Our previous blog post covered tips on code style fixing while working on legacy projects. The blog post was very generic and the ideas are applicable on projects in any language. I mentioned some tips that help your peer developers review your pull requests. What I didn’t mention are code style standards and code style details.
In this blog post I would like to share some thoughts on code style details for cleaner diffs.
Cleaner diffs make it easier for your peer developers to review code changes. When your peers don’t get distracted by awkward diff lines you can expect a more thoughtful review, less overlooked bugs, and more honest feedback. Here are a couple of code style tips that allow for cleaner diffs.
When you’re appending new lines to a list, you might need to add a comma to the previous last item in order
to comply with the syntax. Some languages allow to append a comma to the last line without throwing syntax errors.
This first example has a clean diff when you’re appending a new item to the array initialisation:
This second example is less clean:
Is it not possible to add a comma to the last item of a block/array/… because of syntax limitations?
You can sometimes avoid appending to the back of the list by ordering the list items. That way you’ll mostly insert items in the middle and not at the end.
Are you a Composer user? It’s actually a bad practise to touch your
Therefore, use a special flag to have Composer sort your items for you:
composer require monolog/monolog --sort-packages.
Don’t align things like consecutive assignments (aligning equal signs) or list definitions (aligning arrows or semicolons). When the longest line changes in length, or when a new longer line is added, you will need to adjust the other lines by adding or removing spaces, resulting in larger diffs. If you didn’t align them, it’s more clear on what has been changed or added.
This is just a suggestion, though. People like to align assignments for various reasons. Because it’s pretty, or because it’s visually easier to scan a file. If you like the benefits of aligning over the downside of the heavier diffs, go ahead: align.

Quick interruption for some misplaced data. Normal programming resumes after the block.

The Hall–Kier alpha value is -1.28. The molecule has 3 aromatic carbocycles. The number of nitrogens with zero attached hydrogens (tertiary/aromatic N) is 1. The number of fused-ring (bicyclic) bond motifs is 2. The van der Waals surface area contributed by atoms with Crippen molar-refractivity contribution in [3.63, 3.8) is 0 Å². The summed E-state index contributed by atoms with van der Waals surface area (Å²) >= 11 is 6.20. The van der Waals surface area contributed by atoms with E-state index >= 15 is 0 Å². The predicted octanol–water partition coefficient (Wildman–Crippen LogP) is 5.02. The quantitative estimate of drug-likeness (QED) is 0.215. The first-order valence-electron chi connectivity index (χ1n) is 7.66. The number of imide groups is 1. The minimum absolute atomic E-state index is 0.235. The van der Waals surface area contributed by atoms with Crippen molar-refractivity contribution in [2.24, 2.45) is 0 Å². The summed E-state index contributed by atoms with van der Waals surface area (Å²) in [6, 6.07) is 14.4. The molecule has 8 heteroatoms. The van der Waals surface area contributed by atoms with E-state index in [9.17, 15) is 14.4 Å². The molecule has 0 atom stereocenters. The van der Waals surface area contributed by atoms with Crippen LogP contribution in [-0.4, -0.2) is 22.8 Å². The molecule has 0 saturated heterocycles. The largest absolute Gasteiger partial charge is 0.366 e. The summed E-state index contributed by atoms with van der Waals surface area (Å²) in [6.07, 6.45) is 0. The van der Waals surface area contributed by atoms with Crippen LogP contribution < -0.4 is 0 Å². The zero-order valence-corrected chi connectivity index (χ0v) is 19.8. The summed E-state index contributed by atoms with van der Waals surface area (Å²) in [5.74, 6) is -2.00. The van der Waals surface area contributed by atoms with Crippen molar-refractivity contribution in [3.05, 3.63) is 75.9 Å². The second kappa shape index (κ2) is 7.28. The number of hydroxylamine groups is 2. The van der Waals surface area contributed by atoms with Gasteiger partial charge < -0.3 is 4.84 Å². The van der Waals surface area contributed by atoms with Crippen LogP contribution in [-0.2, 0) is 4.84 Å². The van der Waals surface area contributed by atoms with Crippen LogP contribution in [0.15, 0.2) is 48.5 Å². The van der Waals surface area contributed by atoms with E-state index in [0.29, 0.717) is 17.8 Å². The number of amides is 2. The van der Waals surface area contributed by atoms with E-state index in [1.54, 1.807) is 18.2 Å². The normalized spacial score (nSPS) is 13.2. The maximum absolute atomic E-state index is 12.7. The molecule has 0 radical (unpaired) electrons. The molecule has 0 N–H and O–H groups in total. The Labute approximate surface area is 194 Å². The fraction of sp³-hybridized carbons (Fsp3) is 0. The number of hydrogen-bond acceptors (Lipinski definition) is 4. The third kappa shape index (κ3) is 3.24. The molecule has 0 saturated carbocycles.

It’s sometimes possible to leave off certain braces. For example: calling a constructor in PHP when passing zero arguments is possible without braces
$client = new GuzzleHttpClient; but when you need to change that and need to pass one or more arguments to the constructor, you’ll still need to add the braces. You might notice I’m nitpicking here, this doesn’t actually result in super ugly diffs. But what about when you delete the last argument of a constructor? Do you delete the braces from every existing constructor call? If not, you’ll end up with inconsistent notation.
Often language syntax allows you to use control structures (if, for, while, …) without braces as well: they just use the single next line as the code block to execute conditionally, if no braces are used. Apart from the risk of bugs this also results in harder diffs when you add lines, or inconsistencies when you remove lines but don’t remove the braces.
Have your editor and code style tool be clear on whitespace: where to have how many invisible characters (spaces, tabs, new lines). EditorConfig is an editor independent config file that can help you with that. In PHP we like to remove trailing whitespace at the end of a line, and empty lines must be completely empty. We also like to have a single empty line at the end of every
When a diff contains whitespace changes one can often ignore those lines. Use
git diff -bw (short for
git diff --ignore-space-change --ignore-all-space) or add
?w=0 in the address bar when viewing a diff on GitHub.
The php-cs-fixer tool has some options to guard some of the tips mentioned in this post previously.
multiline_array_trailing_commafixer can be used to append commas everywhere, but is never enabled by default.
new_with_bracesfixer is not enabled on the PSR-2 level, but it is on the Symfony level.
phpdoc_paramsis included in the Symfony level, it aligns docblock items so I like to disable it instead.
align_equalsoptions are available, but I rather leave them off.
Of course, these aren’t golden rules. I just have my reasons to enable or disable them. Define the rules you like for your projects and make sure to run the code style fixer regularly. For example before every commit, when your code base already adheres to all those rules, or after every commit on the files that have been changes, to slowly move to a cleaner code base.
Happy CS fixing!